This would be consistent with full dishoarding by 1998 if the ratio of productively employed labor to GDP was to be the same in 1998 as in 1991. However, there is no compelling reason to believe that this should be the case. Starting from relatively low levels, investment boomed between 1994 and 1998, rising on average by 16 percent per annum in real terms, with a strong foreign contribution (Tables 5 and 6).(22) The increase in investment contributed to quantitatively but also qualitatively rebuild a rather worn out and largely obsolete capital stock. On those grounds, and also given anecdotal evidence of continued overstaffing in some heavy industries, it would seem incorrect to conclude that production factors were fully used by 1998.
Table 5:
Sources of Growth on the Demand Side
(In percent and in real terms)

 Share in 1992 1993 1994
 1991 GDP

GDP 100.0 2.6 3.8 5.2
Consumption 82.0 3.5 4.8 3.9
Private 59.3 2.3 5.2 4.4
Public 22.7 6.4 3.8 2.2
Gross capital formation 19.9 -13.0 12.8 9.1
Fixed investment 19.5 2.3 2.9 9.2
Exports 23.5 10.8 3.2 13.1
Imports -25.4 1.7 13.2 11.3

 1995 1996 1997 1998

GDP 7.0 6.0 6.8 4.8
Consumption 3.2 7.2 6.1 4.1
Private 3.3 8.3 6.9 4.7
Public 2.9 3.4 3.2 1.6
Gross capital formation 10.5 34.0 20.9 13.8
Fixed investment 16.5 19.7 21.7 13.2
Exports 22.8 12.0 12.2 10.3
Imports 24.3 28.0 21.4 13.7

Source: GUS.
Table 6:
Indicators of Foreign Direct Investment
(Flows and stocks)

 1994 1995 1996 1997 1998

Inward Flows (in $ millions)
PAIZ statistics
 Projects of over $1 million 1493 2512 5196 5678 9574
 Estimated total projects ... ... ... 6600 10100
Balance of payments statistics
 Cash-based, gross 542 1132 2768 3077 5129
 Accruals-based, gross 1875 3659 4498 4908 6365
of which:
 purchased shares 884 1807 2845 2663 4323
 reinvested earnings 382 888 244 25 -264
 loans from foreign 397 666 1095 1767 2025
 shareholders
 in-kind contributions 212 298 314 453 281

Foreign direct investment End-period stocks (in $ billions)
 in Poland
PAIZ statistics
 Projects of over $1 million 4.3 6.8 12.0 17.7 27.3
 Estimated total projects ... ... 14.0 20.6 30.7
 Commitments 4.9 5.3 7.9 10.8 13.3
NBP statistics 3.8 7.8 11.5 14.6 22.5
 Of which: equity and 2.8 6.1 8.7 10.1 16.1
 reinvested earnings(1)
Memorandum item: $ GDP2 92.6 126.3 143.0 143.1 157.7

Sources: Polish Agency for Foreign Investment (PAIZ); National Bank of
Poland (NBP).

(1) Includes contributions in kind and excludes loans.

(2) Revised GDP series from 1995 onwards.


Thus, input and output behavior allow us to distinguish two phases in the seven-year expansion. The initial recovery in 1992-93 involved an increase in capacity utilization rates broadly defined, or in other words a move towards the production possibility frontier. Growth took on a more extensive character from around 1994, when factor accumulation picked up, especially as regards capital. The pickup in capital accumulation from 1994 was in part driven by an increase in FDI, which rose from 2 percent of GDP in 1994 to 4 percent of GDP in 1998. As labor productivity is on average higher in firms with foreign involvement,(23) this increase in FDI also boosted labor productivity, in those manufacturing sectors that received large inflows in particular.(24)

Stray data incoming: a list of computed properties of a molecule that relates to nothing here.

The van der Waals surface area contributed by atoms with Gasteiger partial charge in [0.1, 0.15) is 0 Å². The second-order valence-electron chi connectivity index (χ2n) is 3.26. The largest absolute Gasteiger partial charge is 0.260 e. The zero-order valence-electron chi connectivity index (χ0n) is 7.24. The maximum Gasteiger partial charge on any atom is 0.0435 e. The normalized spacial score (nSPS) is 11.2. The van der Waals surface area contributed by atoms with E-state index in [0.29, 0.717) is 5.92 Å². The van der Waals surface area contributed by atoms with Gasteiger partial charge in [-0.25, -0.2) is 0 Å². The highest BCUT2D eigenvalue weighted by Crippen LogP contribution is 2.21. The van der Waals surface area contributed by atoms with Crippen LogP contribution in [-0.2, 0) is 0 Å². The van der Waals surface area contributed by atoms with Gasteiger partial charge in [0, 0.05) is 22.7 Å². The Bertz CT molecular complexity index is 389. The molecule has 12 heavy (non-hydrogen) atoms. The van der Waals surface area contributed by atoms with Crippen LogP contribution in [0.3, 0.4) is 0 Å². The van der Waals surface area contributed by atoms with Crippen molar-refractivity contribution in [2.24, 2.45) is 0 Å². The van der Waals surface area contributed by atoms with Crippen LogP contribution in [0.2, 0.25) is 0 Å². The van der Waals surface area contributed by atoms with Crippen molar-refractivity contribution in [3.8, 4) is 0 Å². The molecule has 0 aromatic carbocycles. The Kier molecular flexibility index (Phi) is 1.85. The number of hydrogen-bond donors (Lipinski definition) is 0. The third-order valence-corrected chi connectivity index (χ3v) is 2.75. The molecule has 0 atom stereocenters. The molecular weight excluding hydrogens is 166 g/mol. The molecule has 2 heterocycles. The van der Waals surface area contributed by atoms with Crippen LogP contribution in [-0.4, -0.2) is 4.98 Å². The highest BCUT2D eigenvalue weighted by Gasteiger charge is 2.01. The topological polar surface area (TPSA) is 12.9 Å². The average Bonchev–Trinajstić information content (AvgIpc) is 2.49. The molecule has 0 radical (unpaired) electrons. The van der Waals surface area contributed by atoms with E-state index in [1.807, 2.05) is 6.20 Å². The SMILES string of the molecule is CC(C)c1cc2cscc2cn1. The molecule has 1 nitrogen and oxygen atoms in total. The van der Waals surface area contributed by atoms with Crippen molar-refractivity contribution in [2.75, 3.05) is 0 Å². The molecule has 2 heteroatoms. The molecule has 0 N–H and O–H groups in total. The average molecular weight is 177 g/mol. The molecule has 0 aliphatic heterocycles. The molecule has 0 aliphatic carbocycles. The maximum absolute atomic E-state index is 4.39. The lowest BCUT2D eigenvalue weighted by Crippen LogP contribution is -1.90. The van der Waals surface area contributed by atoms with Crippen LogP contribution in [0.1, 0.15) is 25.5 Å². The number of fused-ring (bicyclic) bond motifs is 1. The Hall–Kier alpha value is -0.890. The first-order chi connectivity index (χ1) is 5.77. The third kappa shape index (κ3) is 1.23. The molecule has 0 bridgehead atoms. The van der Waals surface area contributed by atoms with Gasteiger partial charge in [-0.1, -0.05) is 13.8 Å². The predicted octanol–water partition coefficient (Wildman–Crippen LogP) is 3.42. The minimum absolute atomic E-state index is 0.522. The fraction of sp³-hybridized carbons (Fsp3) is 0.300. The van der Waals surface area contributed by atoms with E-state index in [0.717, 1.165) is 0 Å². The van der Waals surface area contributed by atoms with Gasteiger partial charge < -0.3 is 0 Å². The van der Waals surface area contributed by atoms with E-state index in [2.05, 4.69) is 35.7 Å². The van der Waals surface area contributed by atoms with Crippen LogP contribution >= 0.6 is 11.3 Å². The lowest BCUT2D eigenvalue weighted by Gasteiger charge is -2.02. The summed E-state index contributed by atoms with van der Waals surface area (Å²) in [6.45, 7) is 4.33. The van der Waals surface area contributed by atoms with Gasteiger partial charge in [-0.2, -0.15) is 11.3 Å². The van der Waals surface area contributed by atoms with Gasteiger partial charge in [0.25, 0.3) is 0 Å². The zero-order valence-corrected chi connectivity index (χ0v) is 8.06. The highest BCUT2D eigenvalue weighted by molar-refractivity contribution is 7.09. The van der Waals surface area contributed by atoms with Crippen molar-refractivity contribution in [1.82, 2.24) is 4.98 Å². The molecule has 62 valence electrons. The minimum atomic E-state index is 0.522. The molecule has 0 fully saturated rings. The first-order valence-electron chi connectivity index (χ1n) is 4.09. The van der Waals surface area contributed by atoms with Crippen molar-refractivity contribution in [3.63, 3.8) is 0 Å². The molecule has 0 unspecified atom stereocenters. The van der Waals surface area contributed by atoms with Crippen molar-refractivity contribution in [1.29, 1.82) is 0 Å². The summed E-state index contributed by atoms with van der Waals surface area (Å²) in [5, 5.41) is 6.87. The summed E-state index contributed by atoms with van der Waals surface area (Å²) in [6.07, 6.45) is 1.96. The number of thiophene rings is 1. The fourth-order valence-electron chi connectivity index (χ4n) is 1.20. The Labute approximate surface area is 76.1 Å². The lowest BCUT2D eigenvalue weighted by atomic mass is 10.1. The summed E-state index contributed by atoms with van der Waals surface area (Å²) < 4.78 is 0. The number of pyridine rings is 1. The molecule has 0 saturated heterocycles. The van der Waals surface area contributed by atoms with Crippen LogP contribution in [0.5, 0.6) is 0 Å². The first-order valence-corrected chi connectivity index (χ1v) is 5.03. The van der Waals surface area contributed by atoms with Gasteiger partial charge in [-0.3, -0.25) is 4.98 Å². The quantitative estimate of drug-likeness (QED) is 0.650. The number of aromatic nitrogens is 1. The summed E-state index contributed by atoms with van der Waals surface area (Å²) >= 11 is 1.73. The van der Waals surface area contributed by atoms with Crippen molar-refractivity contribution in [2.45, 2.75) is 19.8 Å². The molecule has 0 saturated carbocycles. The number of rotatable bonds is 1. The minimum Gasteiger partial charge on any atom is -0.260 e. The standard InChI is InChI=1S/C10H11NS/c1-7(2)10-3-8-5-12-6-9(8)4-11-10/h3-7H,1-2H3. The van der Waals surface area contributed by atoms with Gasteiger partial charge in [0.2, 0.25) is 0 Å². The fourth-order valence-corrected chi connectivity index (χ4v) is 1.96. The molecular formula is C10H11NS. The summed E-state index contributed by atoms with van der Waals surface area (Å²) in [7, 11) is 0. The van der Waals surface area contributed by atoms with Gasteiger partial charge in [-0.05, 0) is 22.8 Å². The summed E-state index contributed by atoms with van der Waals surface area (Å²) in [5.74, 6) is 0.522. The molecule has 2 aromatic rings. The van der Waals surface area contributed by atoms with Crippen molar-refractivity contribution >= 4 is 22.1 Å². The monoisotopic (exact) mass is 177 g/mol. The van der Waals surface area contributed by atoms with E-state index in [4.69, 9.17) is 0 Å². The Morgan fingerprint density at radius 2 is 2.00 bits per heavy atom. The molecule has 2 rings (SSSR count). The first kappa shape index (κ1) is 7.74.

Measuring productivity developments in terms of productivity of labor only, at the most aggregate level, labor productivity rose at an annual rate of around 6 percent during the initial recovery, as against 4 percent rate in subsequent years (Table 7).(25) As illustrated in Figure 9, a similar pattern was recorded in Hungary (where the contribution of FDI was even more important), whereas productivity improved much less in the Czech Republic and the Slovak Republic.

[GRAPH OMITTED]
Table 7:
Productivity Developments in the Visegrad Countries
(annual percentage change(1, 2))

 Czech Republic

 Whole Economy Industry

 Y K L TFP Y K L TFP

1980 2.4 4.8 0.7 0.3 1.8 5.3 0.2 -0.1
1981 -0.7 5.2 0.4 -2.9 -0.7 6.3 0.1 -3.0
1982 -0.8 4.3 0.3 -2.5 -1.5 5.0 0.3 -3.4
1983 1.2 4.0 0.1 -0.3 0.8 4.0 0.4 -0.9
1984 2.6 4.3 0.7 0.7 3.9 4.6 0.1 2.2
1985 0.6 4.3 0.8 -1.4 2.2 5.2 0.4 0.2
1986 2.1 4.2 1.1 -0.1 2.6 5.0 1.2 0.0
1987 0.6 3.5 0.4 -0.9 3.2 4.3 0.5 1.4
1988 2.0 3.7 0.5 0.4 3.2 4.3 0.1 1.6
1989 4.4 3.1 0.6 3.0 3.2 3.7 0.4 1.6
1990 -1.2 2.5 -1.0 -1.5 -1.4 2.3 -4.3 0.5
1991 -12.2 2.4 -5.6 -9.4 -23.8 2.5 -3.8 -22.2
1992 -3.4 2.3 -2.6 -2.4 -8.2 3.0 -8.1 -4.1
1993 0.6 2.3 -1.6 0.8 -5.4 2.8 -5.0 -3.2
1994 3.1 1.9 0.8 2.0 2.1 3.3 -5.5 4.5
1995 6.2 3.0 2.6 3.5 5.7 4.0 0.6 3.9
1996 3.8 4.1 0.7 1.9 9.6 3.9 -0.8 8.8
1997 0.3 3.8 -1.0 -0.3 7.7 3.6 -1.0 7.1
1998 -2.4 3.5 1.2 -2.0 -1.6 0.2 1.3 -2.7

 Hungary